Varansi (or Benares, it's older name) was a holy town, and sadhus, or Hindu renounciates, made up a big part of its temporary population. I have been interested in sadhus since I was a child, after reading a book about Sadhu Sundar Singh, a renounciate who became an evangelical Christian. Although there are many factions and types of holy men, they often travel from temple to temple acoss India, wearing orange robes and begging for food. They claim to seek only God, and renounce the trapping of any form of attatchment or domestic life, leaving family and friend behind. I once talked to a sadhu with rotting teeth who expounded to me for a half hour about the benefits of leaving earthly pleasures behind (also quoting St. Paul - "your body is a temple"). When he moved his robe, a handful of wrapped candies fell out, explaining to me the condition of his teeth! The one unifying and interesting habit of the sadhu is the partaking of marijuana as a sacrament. Apparently Shiva (an aspect of the Hindu trinity which includes Brahma and Vishnu) spent 1000 years in the Himalayas smoking reefer on a mountain top. I'm assuming that he didn't get a lot accomplished! Although the drug is officially illegal, Varanasi actually had a Government Bhang Shop, obviously for economic reasons. Bhang is basically a marijuana milk shake - a glop of the weed dropped in a tall glass of watered down yogurt. I guess Greg and I couldn't resist - for research reasons of course! 5 hours later I still couldn't get the cobwebs out of my head. There's a first and last time for everything!
The Ganges has to be the most polluted body of water on the planet. First of all, the sewer of an entire city runs directly into it. The water is an odorous, silty grey-brown. A particular endangered species (I wonder why?) of dolphin, the Gangetic dolphin, lives in this muck. They look like the product of a radioactive accident. While out in the river I saw one break the water a couple of times. I saw a brown hump, resplendant with patches of matted hair. Hair! on a dolphin?.... They burn bodies and throw them into the river. That is what Varanasi is all about. If you die in Varanasi, and your ashes are tossed into the river, you get an after-life home-run, and aren't recquired to do it all over again (this life, I mean). When Greg and I first moved into our hotel, I noticed a pungent smell in the air. I noticed it the next day, and the day after that. Eventually I realized that we were near the burning Ghats - the place where incinerations of dead human beings took place on the hour, and all night. The smell was the smell of burning flesh, not unlike a perpetual barbecue.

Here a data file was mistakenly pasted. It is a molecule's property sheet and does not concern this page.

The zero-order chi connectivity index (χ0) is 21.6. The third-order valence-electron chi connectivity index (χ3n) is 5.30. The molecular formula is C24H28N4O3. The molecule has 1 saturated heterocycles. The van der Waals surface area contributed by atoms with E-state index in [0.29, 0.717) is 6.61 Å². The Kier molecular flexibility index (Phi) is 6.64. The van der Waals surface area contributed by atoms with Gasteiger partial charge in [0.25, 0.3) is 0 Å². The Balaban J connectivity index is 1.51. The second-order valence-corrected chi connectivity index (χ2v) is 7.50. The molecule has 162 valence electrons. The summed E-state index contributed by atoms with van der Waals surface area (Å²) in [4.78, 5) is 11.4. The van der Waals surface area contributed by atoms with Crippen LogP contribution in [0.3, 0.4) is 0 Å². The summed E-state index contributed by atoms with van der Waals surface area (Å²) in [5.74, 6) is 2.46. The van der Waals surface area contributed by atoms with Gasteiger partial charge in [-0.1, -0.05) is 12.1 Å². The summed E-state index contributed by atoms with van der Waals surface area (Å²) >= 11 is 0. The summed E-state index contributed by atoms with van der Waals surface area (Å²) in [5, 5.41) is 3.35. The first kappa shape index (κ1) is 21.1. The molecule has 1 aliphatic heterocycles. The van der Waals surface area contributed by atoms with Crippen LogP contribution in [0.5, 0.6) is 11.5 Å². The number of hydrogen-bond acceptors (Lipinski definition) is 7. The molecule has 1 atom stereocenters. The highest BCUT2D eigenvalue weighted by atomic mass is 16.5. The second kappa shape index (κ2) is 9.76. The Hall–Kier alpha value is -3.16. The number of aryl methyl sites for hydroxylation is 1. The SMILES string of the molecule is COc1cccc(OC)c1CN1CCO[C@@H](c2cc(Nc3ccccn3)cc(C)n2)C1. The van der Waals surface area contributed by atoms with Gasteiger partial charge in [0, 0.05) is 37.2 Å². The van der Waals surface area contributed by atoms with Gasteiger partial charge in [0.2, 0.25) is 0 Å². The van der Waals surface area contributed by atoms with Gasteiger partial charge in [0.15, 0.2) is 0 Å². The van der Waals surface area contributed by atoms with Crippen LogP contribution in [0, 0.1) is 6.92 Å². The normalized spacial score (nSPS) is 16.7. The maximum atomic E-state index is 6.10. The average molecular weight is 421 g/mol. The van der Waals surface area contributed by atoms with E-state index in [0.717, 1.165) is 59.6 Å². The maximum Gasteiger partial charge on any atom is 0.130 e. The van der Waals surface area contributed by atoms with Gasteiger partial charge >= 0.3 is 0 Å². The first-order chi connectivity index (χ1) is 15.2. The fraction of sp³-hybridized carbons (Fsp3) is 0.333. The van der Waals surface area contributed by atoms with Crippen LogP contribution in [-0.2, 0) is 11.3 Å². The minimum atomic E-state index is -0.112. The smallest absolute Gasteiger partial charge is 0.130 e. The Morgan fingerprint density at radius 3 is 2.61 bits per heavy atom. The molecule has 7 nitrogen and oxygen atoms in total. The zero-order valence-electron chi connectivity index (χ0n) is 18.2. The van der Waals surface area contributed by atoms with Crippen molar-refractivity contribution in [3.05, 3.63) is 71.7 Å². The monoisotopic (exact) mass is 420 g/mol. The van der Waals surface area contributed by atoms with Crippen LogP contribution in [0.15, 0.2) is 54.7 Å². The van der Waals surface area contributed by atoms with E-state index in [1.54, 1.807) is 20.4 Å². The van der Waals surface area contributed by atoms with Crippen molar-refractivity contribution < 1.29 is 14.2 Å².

Varanasi was an incredible place, as a geographic itinerary, and as a place in my memory. The things I mentioned here happened almost 15 years ago, but I will never forget them - the kindness and bitterness of the people. Thousands of years of priceless knowledge and intolerable ignoranace. I guess what I found most endearing, however, was its untouchable ancientness - a place where people quietly do their morning abloutions (drinking that filthy water!) on the banks of one of the oldest rivers in the world.